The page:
Gold Coast buyers spoilt for choice of mares in foal to Tapit
Australian vendors step up their involvement with US champion
Earlier tentative but triumphant attempts to introduce champion North American sire Tapit to the Australian market intensify at the Magic Millions National Broodmare Sale on the Gold Coast this week.
The presence of eight well-bred mares in foal to Tapit at the four-day auction, which starts on Tuesday at 10am local time, is timely to say the least as Gainesway's son of Pulpit supplied his 22nd individual top-level winner on Saturday when son Cupid scored an impressive victory in the Gold Cup at Santa Anita.
Tapit, who holds the North American record for progeny earnings in a single season, has soared from a debut covering fee of $15,000 to $300,000 in the past three seasons on the back of supplying greats such as Frosted, Tonalist and Untapable.
He has advertised his international credentials by also delivering a Grade 1 winner in Japan – Testa Matta in the February Stakes – and a few useful sorts in Europe including Christophermarlowe and As De Trebol despite scant representation.
Tapit does not shuttle, though, so, in a case of Muhammad having to go to the mountain, agents and trainers outside the US have to import his Kentucky-bred progeny or send mares to him to southern hemisphere time.
Previous appearances by Tapit in Australian auctions have shown demand is there. For example, at last year's National Broodmare Sale, Newgate Farm sold Morning Fix, a Grade 3-winning daughter of First Samurai, with a September service by the sire to Tim Stakemire for A$620,000 (£360,000/€413,000).
At the Magic Millions Gold Coast Yearling Sale in January, meanwhile, Mandalong Stud and Gary Nickson Racing gave A$700,000 (£406,000/€465,000) for a Tapit filly out of the Listed-winning Ready's Image mare Leinan.
The eight mares in foal to Tapit this week are split evenly between Vinery Stud and Newgate Farm.
Vinery's quartet, being sold in association with Gainesway, are Seeking (lot 840), a Mizzen Mast half-sister to Grade 2 winner Nefertini; Caminadora (1093), a Grade 3-winning daughter of More Than Ready; Dixie Smile (1168), a Dixie Union half-sister to two Listed winners whose dam Broad Smile and granddam Wings Of Jove were both Graded scorers; and Peneleput (1490), a winning Mr Greeley half-sister to Grade 3 winner Windrush.
The Newgate Stud four are Ziptomylu (1004), a winning City Zip half-sister to stakes winners Kathballu and Kathmanblu; Best Behaviour (1068), a Grade 3 winner by Into Mischief; Heart Stealer (1256), a Grade 2 winner by Speightstown; and Lindisfarne (1350), a Listed-winning City Zip half-sister to Grade 1-placed Flora Dora.
Conor Phelan of Vinery hailed Tapit as a “freaky stallion” and said it was a shame he had never stood in Australasia. “But getting the foals and weanlings and mares in foal to him over here is the next best thing,” he added.
Tapit has not had much exposure on Australian racetracks yet, and trainers here might need some winning over before they fall in love with the American interloper, but Phelan drew an interesting comparison with Vinery's shuttle stallion par excellence, More Than Ready.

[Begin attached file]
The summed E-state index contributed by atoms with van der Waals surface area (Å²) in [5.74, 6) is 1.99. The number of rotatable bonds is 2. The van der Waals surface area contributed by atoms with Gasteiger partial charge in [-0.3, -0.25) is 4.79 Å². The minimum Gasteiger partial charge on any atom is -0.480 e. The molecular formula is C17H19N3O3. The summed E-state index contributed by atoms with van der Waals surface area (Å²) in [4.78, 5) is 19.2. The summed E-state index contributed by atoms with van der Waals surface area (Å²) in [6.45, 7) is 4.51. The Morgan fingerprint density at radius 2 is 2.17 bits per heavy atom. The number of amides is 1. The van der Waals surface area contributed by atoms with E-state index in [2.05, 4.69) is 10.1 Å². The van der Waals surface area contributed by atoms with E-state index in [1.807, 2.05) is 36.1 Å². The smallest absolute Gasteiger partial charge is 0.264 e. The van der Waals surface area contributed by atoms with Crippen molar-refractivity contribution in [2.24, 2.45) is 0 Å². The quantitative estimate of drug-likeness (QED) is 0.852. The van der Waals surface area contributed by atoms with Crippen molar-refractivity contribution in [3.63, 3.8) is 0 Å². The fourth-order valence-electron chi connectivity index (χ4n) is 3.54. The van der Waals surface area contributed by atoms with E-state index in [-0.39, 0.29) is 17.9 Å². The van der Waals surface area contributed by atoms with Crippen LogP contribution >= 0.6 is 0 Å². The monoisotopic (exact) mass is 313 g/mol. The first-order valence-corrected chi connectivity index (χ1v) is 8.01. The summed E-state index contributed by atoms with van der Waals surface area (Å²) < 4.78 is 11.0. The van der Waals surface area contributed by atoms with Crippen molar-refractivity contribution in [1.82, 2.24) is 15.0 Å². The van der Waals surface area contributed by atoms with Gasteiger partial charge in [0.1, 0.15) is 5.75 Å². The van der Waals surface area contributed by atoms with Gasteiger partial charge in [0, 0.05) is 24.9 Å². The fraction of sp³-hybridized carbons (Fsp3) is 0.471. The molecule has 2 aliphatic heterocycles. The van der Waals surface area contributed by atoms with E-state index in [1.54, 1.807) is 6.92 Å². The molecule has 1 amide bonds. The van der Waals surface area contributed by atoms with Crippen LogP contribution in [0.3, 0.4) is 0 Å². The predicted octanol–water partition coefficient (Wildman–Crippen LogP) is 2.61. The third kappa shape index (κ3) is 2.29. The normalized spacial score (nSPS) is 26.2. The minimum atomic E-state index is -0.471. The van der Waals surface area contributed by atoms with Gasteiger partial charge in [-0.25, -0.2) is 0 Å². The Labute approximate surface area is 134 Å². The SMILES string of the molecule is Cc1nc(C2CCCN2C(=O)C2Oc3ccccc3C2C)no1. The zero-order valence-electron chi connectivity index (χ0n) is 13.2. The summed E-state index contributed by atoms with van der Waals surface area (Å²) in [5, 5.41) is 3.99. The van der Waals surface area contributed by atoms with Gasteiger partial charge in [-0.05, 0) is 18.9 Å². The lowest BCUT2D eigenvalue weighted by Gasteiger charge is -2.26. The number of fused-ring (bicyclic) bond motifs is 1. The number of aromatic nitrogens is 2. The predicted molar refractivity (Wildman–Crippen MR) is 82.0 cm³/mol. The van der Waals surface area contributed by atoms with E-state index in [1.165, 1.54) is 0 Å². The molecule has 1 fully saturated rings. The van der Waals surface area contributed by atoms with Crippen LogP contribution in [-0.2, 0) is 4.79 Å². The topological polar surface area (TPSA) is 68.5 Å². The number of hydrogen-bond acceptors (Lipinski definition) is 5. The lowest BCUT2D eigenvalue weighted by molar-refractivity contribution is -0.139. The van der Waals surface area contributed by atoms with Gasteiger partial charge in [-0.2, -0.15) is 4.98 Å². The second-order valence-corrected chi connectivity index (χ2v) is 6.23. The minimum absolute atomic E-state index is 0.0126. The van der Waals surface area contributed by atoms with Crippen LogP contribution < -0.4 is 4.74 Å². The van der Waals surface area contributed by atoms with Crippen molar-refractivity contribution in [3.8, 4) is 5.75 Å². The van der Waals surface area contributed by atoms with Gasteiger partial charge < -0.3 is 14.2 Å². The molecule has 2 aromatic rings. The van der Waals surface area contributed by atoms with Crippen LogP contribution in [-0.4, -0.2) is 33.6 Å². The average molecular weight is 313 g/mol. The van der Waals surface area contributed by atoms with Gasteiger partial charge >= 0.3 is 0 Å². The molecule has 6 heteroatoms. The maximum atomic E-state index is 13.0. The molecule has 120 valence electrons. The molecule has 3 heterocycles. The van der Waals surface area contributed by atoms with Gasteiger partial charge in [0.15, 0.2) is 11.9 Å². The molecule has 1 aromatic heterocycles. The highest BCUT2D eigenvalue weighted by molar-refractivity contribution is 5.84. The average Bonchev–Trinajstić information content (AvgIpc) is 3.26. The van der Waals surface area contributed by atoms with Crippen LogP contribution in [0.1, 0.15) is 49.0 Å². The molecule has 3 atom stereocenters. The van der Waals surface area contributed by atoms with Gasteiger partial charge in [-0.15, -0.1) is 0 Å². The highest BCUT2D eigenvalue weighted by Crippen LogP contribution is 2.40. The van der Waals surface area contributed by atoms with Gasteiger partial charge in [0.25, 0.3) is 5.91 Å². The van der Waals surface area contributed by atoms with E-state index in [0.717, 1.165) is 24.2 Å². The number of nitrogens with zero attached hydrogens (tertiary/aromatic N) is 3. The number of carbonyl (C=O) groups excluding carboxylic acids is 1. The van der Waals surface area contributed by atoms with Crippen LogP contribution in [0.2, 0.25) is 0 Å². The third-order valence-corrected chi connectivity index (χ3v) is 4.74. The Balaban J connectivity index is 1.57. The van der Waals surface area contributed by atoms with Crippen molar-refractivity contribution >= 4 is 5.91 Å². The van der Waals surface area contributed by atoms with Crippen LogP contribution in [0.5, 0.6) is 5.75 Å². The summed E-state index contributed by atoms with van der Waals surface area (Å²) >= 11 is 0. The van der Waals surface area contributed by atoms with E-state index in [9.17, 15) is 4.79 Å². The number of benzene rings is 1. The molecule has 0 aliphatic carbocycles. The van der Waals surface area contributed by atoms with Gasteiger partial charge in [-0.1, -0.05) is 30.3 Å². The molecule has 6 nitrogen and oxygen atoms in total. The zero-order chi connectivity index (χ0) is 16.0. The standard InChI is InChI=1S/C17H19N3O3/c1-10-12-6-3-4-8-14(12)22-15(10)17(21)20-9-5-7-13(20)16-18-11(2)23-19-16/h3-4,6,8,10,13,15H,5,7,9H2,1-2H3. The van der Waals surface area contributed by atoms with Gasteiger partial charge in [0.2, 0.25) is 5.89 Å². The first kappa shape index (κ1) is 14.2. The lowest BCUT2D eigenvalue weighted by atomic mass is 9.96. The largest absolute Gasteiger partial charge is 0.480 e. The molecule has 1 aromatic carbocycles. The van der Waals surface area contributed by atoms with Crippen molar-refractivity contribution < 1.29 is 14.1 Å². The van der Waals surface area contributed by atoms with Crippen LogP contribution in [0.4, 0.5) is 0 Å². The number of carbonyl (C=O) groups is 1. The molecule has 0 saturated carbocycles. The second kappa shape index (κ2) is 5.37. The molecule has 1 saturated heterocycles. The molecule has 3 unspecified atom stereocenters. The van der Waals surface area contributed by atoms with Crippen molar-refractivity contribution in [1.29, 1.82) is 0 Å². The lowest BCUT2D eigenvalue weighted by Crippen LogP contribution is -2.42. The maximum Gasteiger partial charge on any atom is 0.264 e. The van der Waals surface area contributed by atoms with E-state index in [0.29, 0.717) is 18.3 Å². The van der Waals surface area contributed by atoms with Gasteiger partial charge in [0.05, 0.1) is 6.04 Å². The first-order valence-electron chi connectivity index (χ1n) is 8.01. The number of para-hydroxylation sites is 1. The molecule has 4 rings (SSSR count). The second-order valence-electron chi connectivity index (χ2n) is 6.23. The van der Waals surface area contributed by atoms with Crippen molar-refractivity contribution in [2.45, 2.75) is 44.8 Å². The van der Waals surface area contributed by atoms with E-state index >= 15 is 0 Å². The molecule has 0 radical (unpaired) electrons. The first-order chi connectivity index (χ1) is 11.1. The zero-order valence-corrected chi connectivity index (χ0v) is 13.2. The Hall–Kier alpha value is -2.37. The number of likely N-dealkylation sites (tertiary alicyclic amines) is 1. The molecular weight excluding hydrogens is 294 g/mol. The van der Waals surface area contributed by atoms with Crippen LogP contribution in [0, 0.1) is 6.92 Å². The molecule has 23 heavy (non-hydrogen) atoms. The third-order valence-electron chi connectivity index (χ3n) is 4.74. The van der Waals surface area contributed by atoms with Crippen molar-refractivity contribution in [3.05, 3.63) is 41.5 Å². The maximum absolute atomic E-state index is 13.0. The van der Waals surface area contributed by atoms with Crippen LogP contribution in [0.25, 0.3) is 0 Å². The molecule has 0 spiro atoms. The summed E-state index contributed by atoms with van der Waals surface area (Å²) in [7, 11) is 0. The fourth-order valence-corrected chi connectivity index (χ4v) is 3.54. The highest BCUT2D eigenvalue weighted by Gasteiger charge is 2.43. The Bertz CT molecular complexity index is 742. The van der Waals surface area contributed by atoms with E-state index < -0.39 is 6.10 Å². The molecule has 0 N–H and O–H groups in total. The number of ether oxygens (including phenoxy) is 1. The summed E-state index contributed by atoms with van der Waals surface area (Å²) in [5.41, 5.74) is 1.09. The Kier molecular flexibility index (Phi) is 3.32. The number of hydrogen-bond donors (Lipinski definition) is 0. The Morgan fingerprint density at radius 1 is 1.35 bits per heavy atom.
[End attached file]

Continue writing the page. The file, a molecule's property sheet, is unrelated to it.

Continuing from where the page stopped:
“Agents are well aware of Tapit and trainers would know of him, though they haven't had experience with his progeny yet and would still favour the colonial-bred, especially with all the success horses bred in Australia for two or three generations have had,” he said. “But obviously all the international buyers here are well aware of Tapit and his profile will grow domestically – he's too good to ignore.”
“Pulpit may not be too well-known down here, but that is only through lack of opportunity. I remember when we launched More Than Ready – a heap of people wrote him off as a dirt horse and said who the hell is Southern Halo? He started off at a fee of A$20,000 and didn't have the quality of mare some of the other shuttlers had that year, but he's been a phenomenon and is still going strong.”
More Than Ready is the sire of 19 Group/Grade 1 winners; is a rare beast as a shuttler equally brilliant in both hemispheres; and his superstar status was anointed last year when chosen as the latest mate for legendary sprinter Black Caviar, who is safely in foal.
Newgate Farm general manager Bruce Slade is another Tapit true believer.
“It's a global market now and people are well aware of what's happening in other jurisdictions and there's a healthy respect for Tapit here,” he says.
“We sold Morning Fix well here last year, so we're back with more this year. He's a leading global stallion and, on top of everything else, he's versatile - breeders can get the same for a filly as they do for a colt.”
If visitors to Magic Millions are not yet convinced by the charms of a Tapit foal in-utero and the chance to breed from the well-bred mares for years hereafter, perhaps a financial consideration will help.
Seven mares in foal to Tapit sold for an average of $1.375 million at the Keeneland November Sale last year; compared to that, the offerings on the Gold Coast will likely be a snip.